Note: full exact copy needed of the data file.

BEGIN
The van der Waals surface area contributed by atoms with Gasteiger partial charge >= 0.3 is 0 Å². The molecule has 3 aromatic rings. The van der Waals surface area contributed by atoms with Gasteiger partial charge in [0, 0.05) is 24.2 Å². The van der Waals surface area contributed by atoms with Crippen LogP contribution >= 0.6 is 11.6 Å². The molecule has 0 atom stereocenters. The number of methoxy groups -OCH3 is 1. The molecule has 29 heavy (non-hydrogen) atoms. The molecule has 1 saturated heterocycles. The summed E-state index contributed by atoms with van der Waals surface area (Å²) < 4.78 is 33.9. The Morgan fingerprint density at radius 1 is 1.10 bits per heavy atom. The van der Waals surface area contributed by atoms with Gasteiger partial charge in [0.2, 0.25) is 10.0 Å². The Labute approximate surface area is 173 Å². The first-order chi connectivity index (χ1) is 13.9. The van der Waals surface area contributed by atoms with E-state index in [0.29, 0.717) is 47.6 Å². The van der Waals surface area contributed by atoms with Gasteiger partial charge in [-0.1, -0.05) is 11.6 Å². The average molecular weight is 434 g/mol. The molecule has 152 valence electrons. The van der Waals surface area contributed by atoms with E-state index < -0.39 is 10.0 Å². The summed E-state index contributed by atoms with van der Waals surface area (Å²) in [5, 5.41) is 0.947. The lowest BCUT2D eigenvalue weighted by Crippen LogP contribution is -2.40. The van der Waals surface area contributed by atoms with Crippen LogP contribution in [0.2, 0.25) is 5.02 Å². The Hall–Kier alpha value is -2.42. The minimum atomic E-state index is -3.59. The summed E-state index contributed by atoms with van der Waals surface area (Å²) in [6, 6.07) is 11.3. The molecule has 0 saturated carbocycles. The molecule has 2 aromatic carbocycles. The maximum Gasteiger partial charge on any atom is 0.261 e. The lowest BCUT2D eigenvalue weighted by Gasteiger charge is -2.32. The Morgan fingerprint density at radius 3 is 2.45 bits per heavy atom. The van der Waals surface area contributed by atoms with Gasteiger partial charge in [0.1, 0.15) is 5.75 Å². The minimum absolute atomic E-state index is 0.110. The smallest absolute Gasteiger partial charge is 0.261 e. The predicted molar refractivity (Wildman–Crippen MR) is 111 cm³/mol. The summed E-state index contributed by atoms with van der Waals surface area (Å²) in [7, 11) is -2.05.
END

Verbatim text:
The van der Waals surface area contributed by atoms with Gasteiger partial charge >= 0.3 is 0 Å². The molecule has 3 aromatic rings. The van der Waals surface area contributed by atoms with Gasteiger partial charge in [0, 0.05) is 24.2 Å². The van der Waals surface area contributed by atoms with Crippen LogP contribution >= 0.6 is 11.6 Å². The molecule has 0 atom stereocenters. The number of methoxy groups -OCH3 is 1. The molecule has 29 heavy (non-hydrogen) atoms. The molecule has 1 saturated heterocycles. The summed E-state index contributed by atoms with van der Waals surface area (Å²) < 4.78 is 33.9. The Morgan fingerprint density at radius 1 is 1.10 bits per heavy atom. The van der Waals surface area contributed by atoms with Gasteiger partial charge in [0.2, 0.25) is 10.0 Å². The Labute approximate surface area is 173 Å². The first-order chi connectivity index (χ1) is 13.9. The van der Waals surface area contributed by atoms with E-state index in [0.29, 0.717) is 47.6 Å². The van der Waals surface area contributed by atoms with Gasteiger partial charge in [-0.1, -0.05) is 11.6 Å². The average molecular weight is 434 g/mol. The molecule has 152 valence electrons. The van der Waals surface area contributed by atoms with E-state index < -0.39 is 10.0 Å². The summed E-state index contributed by atoms with van der Waals surface area (Å²) in [5, 5.41) is 0.947. The lowest BCUT2D eigenvalue weighted by Crippen LogP contribution is -2.40. The van der Waals surface area contributed by atoms with Crippen LogP contribution in [0.2, 0.25) is 5.02 Å². The Hall–Kier alpha value is -2.42. The minimum atomic E-state index is -3.59. The summed E-state index contributed by atoms with van der Waals surface area (Å²) in [6, 6.07) is 11.3. The molecule has 0 saturated carbocycles. The molecule has 2 aromatic carbocycles. The maximum Gasteiger partial charge on any atom is 0.261 e. The lowest BCUT2D eigenvalue weighted by Gasteiger charge is -2.32. The Morgan fingerprint density at radius 3 is 2.45 bits per heavy atom. The van der Waals surface area contributed by atoms with Gasteiger partial charge in [0.1, 0.15) is 5.75 Å². The minimum absolute atomic E-state index is 0.110. The smallest absolute Gasteiger partial charge is 0.261 e. The predicted molar refractivity (Wildman–Crippen MR) is 111 cm³/mol. The summed E-state index contributed by atoms with van der Waals surface area (Å²) in [7, 11) is -2.05.